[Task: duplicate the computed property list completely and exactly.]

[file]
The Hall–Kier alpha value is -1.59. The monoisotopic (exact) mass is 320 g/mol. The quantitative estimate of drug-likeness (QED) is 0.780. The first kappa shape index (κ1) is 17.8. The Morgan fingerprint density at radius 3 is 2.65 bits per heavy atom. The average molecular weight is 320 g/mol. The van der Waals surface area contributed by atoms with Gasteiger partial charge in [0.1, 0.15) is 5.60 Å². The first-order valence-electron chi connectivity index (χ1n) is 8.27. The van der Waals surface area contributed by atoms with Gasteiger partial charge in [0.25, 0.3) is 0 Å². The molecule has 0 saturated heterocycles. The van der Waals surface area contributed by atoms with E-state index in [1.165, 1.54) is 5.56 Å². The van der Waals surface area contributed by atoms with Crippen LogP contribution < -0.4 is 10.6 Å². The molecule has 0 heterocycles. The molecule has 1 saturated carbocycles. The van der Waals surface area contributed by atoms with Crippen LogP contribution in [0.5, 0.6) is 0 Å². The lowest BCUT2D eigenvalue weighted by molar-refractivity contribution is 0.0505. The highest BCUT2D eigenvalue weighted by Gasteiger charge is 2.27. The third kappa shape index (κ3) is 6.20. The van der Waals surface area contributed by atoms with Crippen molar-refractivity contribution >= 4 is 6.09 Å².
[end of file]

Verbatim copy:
The Hall–Kier alpha value is -1.59. The monoisotopic (exact) mass is 320 g/mol. The quantitative estimate of drug-likeness (QED) is 0.780. The first kappa shape index (κ1) is 17.8. The Morgan fingerprint density at radius 3 is 2.65 bits per heavy atom. The average molecular weight is 320 g/mol. The van der Waals surface area contributed by atoms with Gasteiger partial charge in [0.1, 0.15) is 5.60 Å². The first-order valence-electron chi connectivity index (χ1n) is 8.27. The van der Waals surface area contributed by atoms with Gasteiger partial charge in [0.25, 0.3) is 0 Å². The molecule has 0 saturated heterocycles. The van der Waals surface area contributed by atoms with E-state index in [1.165, 1.54) is 5.56 Å². The van der Waals surface area contributed by atoms with Crippen LogP contribution < -0.4 is 10.6 Å². The molecule has 0 heterocycles. The molecule has 1 saturated carbocycles. The van der Waals surface area contributed by atoms with Crippen LogP contribution in [0.5, 0.6) is 0 Å². The lowest BCUT2D eigenvalue weighted by molar-refractivity contribution is 0.0505. The highest BCUT2D eigenvalue weighted by Gasteiger charge is 2.27. The third kappa shape index (κ3) is 6.20. The van der Waals surface area contributed by atoms with Crippen molar-refractivity contribution >= 4 is 6.09 Å².